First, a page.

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Dudley's NC-17 Art Show

* An artist who claims he was censored is just crying wolf.

By Stephen E. Frank

Cameron Wolf says his artwork is designed as "an exploration the AIDS crisis has changed the way we see the world." After viewing some of Wolf's eerie, occasionally obscene photographs on display in Dudley House yesterday, this much seems clear to me: Wolf has a bizarre way of communicating the tragedy of AIDS.

Wolf attracted campus-wide attention earlier this week, when he made a big fuss about allegedly being "censored" by Dudley House Master Daniel Fisher. The artist, who is a student at the School of Public Health, charged House officials with homophobia and discrimination. He told The Crimson he resented having Fisher and Dudley House Artist-in-Residence Ivonne A-Baki choose which of his photographs could be displayed in a two-week exhibit at the House.

Coming from an artist who claims to have had his work exhibited all over the country, this is a curious complaint. It is, after all, the standard practice of most art gallery directors worth their salt to select the specific works they want displayed in their galleries--and not to leave that choice up to individual artists. At Dudley House, it is A-Baki's job to organize art exhibits and choose exactly what is displayed.

Moreover, Wolf's cry of "censorship" is simply false. Fisher allowed Wolf to display any works he wanted to at a reception in the Dudley House Common Room last night. That's how I was able to see them.

What the House Master did demand, however, was that certain particularly graphic works be taken down after the reception, and that these works--a mere fraction of the exhibit--not be displayed with the rest for the next two weeks in the House Mezzanine area.

Why was Fisher concerned? For starters, tomorrow morning the Dudley House Common Room--where last night's reception was held--will be the site of a brunch for graduate students with children. Roughly 100 parents and their young kids are expected to attend. The tykes will be entertained by Silly Sally the Clown.

Master Fisher wanted to spare these grade schoolers the sight of works like Wolf's "Untitled #7," a photograph of two nude men, one holding the other's not-quite-covered genitals. He thought "Untitled #4"--which depicts a naked woman arched backwards, her crotch thrust toward the camera lens--might no; be the most appropriate backdrop for Silly Sally the Clown. He had problems with Wolf's version of Michelangelo's "Pieta": two nude men aping the famous pose of the Virgin Mary holding the dead Jesus.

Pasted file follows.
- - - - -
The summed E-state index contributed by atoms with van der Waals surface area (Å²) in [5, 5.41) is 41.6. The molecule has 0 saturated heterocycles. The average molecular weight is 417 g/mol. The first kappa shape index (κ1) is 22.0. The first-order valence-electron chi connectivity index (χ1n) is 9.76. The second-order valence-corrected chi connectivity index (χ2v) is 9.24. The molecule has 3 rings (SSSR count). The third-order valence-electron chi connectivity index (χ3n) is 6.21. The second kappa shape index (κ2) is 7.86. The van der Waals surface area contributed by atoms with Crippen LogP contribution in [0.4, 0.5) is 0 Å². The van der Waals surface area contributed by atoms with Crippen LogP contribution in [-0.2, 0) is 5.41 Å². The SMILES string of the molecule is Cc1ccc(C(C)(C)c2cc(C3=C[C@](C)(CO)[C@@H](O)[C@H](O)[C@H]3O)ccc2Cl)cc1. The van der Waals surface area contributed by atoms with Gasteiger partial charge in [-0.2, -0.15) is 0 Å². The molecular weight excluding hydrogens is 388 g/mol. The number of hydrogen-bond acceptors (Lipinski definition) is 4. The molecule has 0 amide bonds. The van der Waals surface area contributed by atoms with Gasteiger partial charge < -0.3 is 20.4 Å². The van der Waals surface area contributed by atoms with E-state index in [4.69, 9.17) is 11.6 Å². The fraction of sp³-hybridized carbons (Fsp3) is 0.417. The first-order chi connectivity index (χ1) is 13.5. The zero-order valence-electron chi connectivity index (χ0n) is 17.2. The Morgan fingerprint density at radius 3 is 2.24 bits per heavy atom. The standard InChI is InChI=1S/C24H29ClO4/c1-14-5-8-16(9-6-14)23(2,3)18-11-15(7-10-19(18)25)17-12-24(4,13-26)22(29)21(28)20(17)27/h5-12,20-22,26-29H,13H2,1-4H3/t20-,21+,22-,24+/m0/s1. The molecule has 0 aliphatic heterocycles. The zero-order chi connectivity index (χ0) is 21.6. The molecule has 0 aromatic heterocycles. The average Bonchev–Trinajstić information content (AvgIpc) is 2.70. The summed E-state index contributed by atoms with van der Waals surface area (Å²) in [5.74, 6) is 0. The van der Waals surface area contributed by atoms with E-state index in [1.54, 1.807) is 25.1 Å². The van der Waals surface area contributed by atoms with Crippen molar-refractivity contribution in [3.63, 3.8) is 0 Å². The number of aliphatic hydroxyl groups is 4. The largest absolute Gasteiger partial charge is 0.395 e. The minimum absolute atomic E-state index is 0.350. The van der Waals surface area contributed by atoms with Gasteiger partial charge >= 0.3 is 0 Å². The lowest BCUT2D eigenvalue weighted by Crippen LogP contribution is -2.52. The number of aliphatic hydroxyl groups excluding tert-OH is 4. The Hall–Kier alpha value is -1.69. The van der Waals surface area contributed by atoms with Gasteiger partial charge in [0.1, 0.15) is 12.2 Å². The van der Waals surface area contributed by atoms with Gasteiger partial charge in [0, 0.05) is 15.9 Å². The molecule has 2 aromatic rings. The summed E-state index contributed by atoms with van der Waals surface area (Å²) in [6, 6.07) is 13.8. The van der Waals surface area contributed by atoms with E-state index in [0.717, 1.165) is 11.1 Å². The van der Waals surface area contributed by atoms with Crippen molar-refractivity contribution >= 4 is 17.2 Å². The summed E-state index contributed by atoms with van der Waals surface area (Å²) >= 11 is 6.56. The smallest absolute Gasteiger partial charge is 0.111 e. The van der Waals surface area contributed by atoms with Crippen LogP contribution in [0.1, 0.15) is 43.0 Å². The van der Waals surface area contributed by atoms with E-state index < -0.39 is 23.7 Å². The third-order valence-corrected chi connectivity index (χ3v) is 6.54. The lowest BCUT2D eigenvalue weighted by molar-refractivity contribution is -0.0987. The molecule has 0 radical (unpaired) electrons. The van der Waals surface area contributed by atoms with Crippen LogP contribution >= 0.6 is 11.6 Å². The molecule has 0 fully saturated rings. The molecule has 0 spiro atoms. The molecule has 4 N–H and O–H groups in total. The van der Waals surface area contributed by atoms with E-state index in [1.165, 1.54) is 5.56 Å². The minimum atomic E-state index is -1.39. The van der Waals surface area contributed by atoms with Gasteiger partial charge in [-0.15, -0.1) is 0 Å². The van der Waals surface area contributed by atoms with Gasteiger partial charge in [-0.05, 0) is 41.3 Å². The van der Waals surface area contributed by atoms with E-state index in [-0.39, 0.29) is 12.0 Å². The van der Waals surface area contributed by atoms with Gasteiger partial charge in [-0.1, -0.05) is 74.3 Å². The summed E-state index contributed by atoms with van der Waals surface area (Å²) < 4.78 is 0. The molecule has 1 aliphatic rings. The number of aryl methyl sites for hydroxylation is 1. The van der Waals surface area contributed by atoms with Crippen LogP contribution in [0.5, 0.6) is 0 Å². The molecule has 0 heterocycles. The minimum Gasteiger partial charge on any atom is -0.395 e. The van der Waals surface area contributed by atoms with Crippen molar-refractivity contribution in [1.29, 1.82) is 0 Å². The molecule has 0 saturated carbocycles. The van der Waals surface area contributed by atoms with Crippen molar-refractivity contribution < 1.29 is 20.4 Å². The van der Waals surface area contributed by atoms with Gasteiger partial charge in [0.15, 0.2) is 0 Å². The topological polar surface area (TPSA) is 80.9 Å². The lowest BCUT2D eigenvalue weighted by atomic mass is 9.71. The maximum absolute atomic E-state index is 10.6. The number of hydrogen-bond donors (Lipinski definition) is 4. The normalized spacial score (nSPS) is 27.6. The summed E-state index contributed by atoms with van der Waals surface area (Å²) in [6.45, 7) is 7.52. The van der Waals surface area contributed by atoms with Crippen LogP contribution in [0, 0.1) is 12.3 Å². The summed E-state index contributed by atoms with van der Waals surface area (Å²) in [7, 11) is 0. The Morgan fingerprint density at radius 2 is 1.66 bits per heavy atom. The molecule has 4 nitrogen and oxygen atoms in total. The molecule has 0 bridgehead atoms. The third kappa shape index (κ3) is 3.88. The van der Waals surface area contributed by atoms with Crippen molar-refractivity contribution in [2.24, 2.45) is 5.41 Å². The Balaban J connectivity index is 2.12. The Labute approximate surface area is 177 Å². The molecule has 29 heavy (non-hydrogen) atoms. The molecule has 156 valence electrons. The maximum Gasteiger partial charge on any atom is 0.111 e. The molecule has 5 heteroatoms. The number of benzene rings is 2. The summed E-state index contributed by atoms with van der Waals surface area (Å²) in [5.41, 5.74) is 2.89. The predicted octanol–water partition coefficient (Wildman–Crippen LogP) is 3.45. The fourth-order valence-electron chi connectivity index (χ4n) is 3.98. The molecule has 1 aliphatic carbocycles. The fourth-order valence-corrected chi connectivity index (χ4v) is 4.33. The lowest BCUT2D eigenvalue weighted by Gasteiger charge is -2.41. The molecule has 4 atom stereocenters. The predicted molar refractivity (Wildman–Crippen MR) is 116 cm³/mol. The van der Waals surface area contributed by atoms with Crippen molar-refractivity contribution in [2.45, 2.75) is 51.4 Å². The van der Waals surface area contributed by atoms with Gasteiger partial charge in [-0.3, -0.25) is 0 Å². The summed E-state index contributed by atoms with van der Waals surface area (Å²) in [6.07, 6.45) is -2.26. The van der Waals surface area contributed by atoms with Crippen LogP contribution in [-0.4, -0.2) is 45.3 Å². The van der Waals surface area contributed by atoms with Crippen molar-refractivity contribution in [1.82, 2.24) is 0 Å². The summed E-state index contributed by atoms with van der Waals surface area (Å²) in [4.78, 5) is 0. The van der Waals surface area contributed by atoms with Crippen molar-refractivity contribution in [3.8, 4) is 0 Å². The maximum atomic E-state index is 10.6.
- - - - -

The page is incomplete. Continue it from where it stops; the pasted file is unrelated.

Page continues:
In short, the Master rightly decided that visitors to Dudley House should not be greeted with photographs that are arguably pornographic.

In any case, the issue of censorship is a moot point. To be censored implies that one's rights to free expression are being violated. Cameron Wolf, however, has no inalienable right to use Dudley House's walls to display his work. That's why he had to ask for permission to use the space. And that's why his right to free expression is not relevant here.

That said, having seen Wolf's photographs. I am confused by their message. It's hard for me to see how a photo of one man holding another's genitals represents a "changed" way of seeing the world in light of the AIDS crisis. Certainly, the exhibit's homoerotic content does little to promote safe sex.

At least I'm not the only one who's bewildered by Wolf's work. Phillip McKee, co-chair of the Lesbian. Bisexual and Gay Graduate Students association, which sponsored the show, told me after viewing the exhibit. "I didn't quite get the gist of it."

Stephen E. Frank's column appears on alternate Fridays.

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